The U.S. Food and Drug Administration approved the Zilver PTX Drug-Eluting Peripheral Stent (Zilver PTX Stent), the first drug-eluting stent indicated to re-open a particular artery in the thigh (femoropopliteal artery) when narrowed or blocked as a result of peripheral artery disease (PAD). PAD occurs when fatty material (plaque) builds up in the arteries that carry blood to the head, organs and limbs, usually affecting the arteries in the legs. This causes hardening and/or narrowing of the arteries (atherosclerosis), limiting the flow of oxygen-rich blood to the body. People with PAD may experience lifestyle-limiting symptoms, such as leg pain, or serious complications, including skin ulcers or gangrene. The Zilver PTX Stent includes a small, metal mesh tube called a self-expanding metal stent that keeps an artery open. The stent is coated on its outer surface with the drug paclitaxel, a drug that helps prevent recurrent narrowing of arteries (restenosis). Existing options for treatment of PAD can include exercise, drug therapy, and other options within the artery, such as percutaneous transluminal angioplasty (PTA, or balloon angioplasty), or bare-metal stenting or surgical bypass.
"The clinical study demonstrated that the Zilver is more effective than balloon angioplasty for the treatment of symptomatic peripheral artery disease in above-the-knee femoropopliteal artery," said Christy Foreman, director of the Office of Device Evaluation at FDA's Center for Devices and Radiological Health.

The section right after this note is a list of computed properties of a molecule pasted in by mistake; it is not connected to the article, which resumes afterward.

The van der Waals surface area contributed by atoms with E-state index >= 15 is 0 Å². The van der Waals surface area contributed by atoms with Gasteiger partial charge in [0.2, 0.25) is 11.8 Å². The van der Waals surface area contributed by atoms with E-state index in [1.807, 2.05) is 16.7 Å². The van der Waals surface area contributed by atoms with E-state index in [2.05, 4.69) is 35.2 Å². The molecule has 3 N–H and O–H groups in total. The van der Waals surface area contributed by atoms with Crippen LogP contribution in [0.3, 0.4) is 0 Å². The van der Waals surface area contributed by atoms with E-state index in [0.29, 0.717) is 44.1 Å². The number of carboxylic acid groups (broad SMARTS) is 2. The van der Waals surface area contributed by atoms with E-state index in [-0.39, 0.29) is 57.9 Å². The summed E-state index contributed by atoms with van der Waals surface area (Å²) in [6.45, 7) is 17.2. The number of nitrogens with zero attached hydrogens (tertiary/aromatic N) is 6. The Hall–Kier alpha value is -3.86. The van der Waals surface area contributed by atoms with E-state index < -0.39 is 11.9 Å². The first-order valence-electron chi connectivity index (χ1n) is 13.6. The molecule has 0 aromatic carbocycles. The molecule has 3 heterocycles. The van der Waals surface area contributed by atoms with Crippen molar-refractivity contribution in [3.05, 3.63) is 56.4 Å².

"This approval expands the treatment options for patients suffering from symptomatic peripheral artery disease to include the Cook Zilver PTX drug eluting stent." Data supporting the safety and effectiveness of the stent came from extensive non-clinical testing including biocompatibility, bench, and animal testing, as well as a clinical trial program. One clinical trial compared the safety and effectiveness of the Zilver PTX stent to PTA and bare-metal stenting. This study enrolled 479 patients with a single stenotic lesion less than 140 mm long in one or both of their femoropopliteal arteries. Patients randomly received the Zilver PTX or underwent PTA. If PTA failed, the patient then randomly received either a Zilver PTX or a bare metal stent that did not have the paclitaxel coating.